X-factor: Thames’ clutch play has SDSU in Sweet 16
San Diego State's Xavier Thames (2) and Aqeel Quinn (10) react after a basket by teammate Xavier Thames in the first half during the third-round game of the NCAA men's college basketball tournament against North Dakota State in Spokane, Wash., Saturday, March 22, 2014.
SAN DIEGO (AP) — San Diego State’s journey to just its second Sweet 16 appearance began the day point guard Xavier Thames traded the wheat fields of eastern Washington for the beaches of Southern California.
"I think everybody would take the beach," said Thames, who will lead the fourth-seeded Aztecs against top-seeded Arizona in the West regional semifinals Thursday night in Anaheim.
Thames started his college career at Washington State, having signed his letter of intent before coach Tony Bennett left Pullman for Virginia. Thames played his freshman season and then transferred to San Diego State, which had been on his top-five list while he was being recruited out of Pleasant Grove High in Sacramento.
Funny, then, that SDSU’s road to the Sweet 16 went through Spokane, which is 90 miles north of Pullman. Thames scored 30 points and had five assists in leading the Aztecs to a 63-44, third-round victory against North Dakota State. Two days earlier, he had 23 points and five assists in an overtime victory against New Mexico State.
"I’m just glad I’m here at San Diego State. I’m an Aztec," said Thames, a senior. "It’s been a blessing, no doubt about that, coming here and having the success we’ve had the past few years. It’s been great."
The quiet Thames doesn’t call attention to himself.
His coach and teammates are more than happy to do that.
"He’s playing right now, in games like he had in Spokane, at an elite level," coach Steve Fisher said. "You hope you can get someone to do that. But he’s played defensively and with his brain all season. It’s well-documented when he wasn’t shooting it really well, he went 170-some-odd minutes without a turnover, guarded the best player on the perimeter on the other team, great help defender, all of that.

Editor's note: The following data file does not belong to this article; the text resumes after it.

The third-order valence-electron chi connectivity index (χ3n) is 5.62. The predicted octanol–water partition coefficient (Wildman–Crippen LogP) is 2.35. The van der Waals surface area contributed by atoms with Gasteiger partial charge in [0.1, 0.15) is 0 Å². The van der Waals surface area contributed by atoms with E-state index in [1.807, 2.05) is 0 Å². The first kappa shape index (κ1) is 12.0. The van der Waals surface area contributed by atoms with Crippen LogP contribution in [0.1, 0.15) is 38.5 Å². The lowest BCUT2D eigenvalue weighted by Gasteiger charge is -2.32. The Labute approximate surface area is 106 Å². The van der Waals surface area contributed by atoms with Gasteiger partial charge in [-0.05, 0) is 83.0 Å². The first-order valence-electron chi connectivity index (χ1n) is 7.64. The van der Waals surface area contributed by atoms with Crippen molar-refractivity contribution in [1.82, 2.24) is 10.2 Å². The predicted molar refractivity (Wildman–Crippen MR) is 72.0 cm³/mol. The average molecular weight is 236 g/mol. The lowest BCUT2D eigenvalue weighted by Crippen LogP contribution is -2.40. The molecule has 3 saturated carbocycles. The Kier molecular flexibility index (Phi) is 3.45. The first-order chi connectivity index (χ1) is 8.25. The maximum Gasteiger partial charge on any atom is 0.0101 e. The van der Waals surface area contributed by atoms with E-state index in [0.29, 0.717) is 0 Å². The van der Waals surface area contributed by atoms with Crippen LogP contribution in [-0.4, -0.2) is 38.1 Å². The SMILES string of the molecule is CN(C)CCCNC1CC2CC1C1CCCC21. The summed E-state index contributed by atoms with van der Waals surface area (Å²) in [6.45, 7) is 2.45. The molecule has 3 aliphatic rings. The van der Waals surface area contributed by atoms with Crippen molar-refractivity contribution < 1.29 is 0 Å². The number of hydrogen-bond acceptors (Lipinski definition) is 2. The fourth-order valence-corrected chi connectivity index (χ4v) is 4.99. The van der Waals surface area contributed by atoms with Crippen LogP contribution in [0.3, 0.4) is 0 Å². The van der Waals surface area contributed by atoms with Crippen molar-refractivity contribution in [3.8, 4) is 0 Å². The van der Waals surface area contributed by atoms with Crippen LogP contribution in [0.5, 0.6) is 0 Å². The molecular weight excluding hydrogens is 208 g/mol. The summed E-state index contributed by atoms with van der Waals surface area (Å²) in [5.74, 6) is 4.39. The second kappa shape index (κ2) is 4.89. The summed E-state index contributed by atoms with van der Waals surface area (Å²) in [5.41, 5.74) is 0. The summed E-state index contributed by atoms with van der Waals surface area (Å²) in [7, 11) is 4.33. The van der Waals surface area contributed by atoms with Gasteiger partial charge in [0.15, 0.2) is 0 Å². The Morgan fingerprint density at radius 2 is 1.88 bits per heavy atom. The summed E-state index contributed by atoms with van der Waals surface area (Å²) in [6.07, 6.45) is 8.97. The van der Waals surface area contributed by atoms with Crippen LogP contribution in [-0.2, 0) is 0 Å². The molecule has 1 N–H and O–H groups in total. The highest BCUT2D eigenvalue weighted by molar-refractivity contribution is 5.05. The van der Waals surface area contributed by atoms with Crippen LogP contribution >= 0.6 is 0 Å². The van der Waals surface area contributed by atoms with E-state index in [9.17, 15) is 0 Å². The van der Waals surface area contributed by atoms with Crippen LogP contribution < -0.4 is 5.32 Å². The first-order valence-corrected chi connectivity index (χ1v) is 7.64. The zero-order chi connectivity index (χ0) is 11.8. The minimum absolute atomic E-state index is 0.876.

"But now when he’s scoring the ball the way he has in some of these games, he’s as good as any guard in the country."
Thames leads the Aztecs with 17.4 points and 3.3 assists per game. In the last five games, he has 26 assists and only seven turnovers.
Aside from a three-game slump midway through the Mountain West Conference season, Thames has had a great season. He was voted the conference player of the year and to a spot on the all-defensive team. He’s stepped up in big moments, including in wins at Kansas and against Creighton and Marquette as the Aztecs won the Wooden Legacy tournament in Anaheim.
"That’s what you’re supposed to do," said Fisher, who has the Aztecs in the NCAA tournament for a school-record fifth straight season. "Everybody aspires to do it. Talking about it and doing it are sometimes two different things. Xavier has that quiet confidence, and he’s not going to say, `Me, me, me, me, me,’ and pound his chest. The most outside exemplifications of his energy are he’ll occasionally put three fingers up if he makes one. But he’s not trying to draw attention to himself with theatrics."
His teammates would hate to think about where the Aztecs would be — or rather, wouldn’t be — without Thames.
"I couldn’t imagine," forward Dwayne Polee II said. "X is such a great player and great teammate and great friend. We’re blessed to have X on this team."
"I’m not sure. I don’t know," Shepard said. "He’s big-time, man. He’s been a great player for us all season and he makes good plays in the clutch."
Shepard gave only a glimpse of what Thames is like off the court.
"He’s very funny. He’s a jokester," Shepard said.
The Aztecs know that they’ll have to get scoring help from someone other than Thames and Polee to get past the Wildcats. Shepard has been held to single digits three times in four games.
Still, Thames doesn’t feel like he has to carry the Aztecs.
"No, not at all," he said. "Whatever coach needs me to do or my teammates need me to do, I’ll do it. For me putting the weight on my shoulders, I don’t think so. Basketball is a team game and without my teammates, I wouldn’t be playing how I’ve been playing lately."
Fisher said Thames is "playing with wonderful confidence. Our players have confidence in him. They know we want him to have the ball in situations, and he’s making good decisions. Whether it’s shoot it, pass it, how to probe and that kind of stuff."
Thames redshirted when the Aztecs reached the regional semifinals three years ago before losing to eventual national champion UConn.
They’ve drawn a tough opponent in Arizona, which beat SDSU by one point in a tournament in Hawaii last season and by nine points in San Diego in the second game this season.
Upsetting the Wildcats for SDSU’s first-ever Sweet 16 victory would "mean a lot just for everybody around here and the program," Thames said. "We’re going to go out there and give it our all."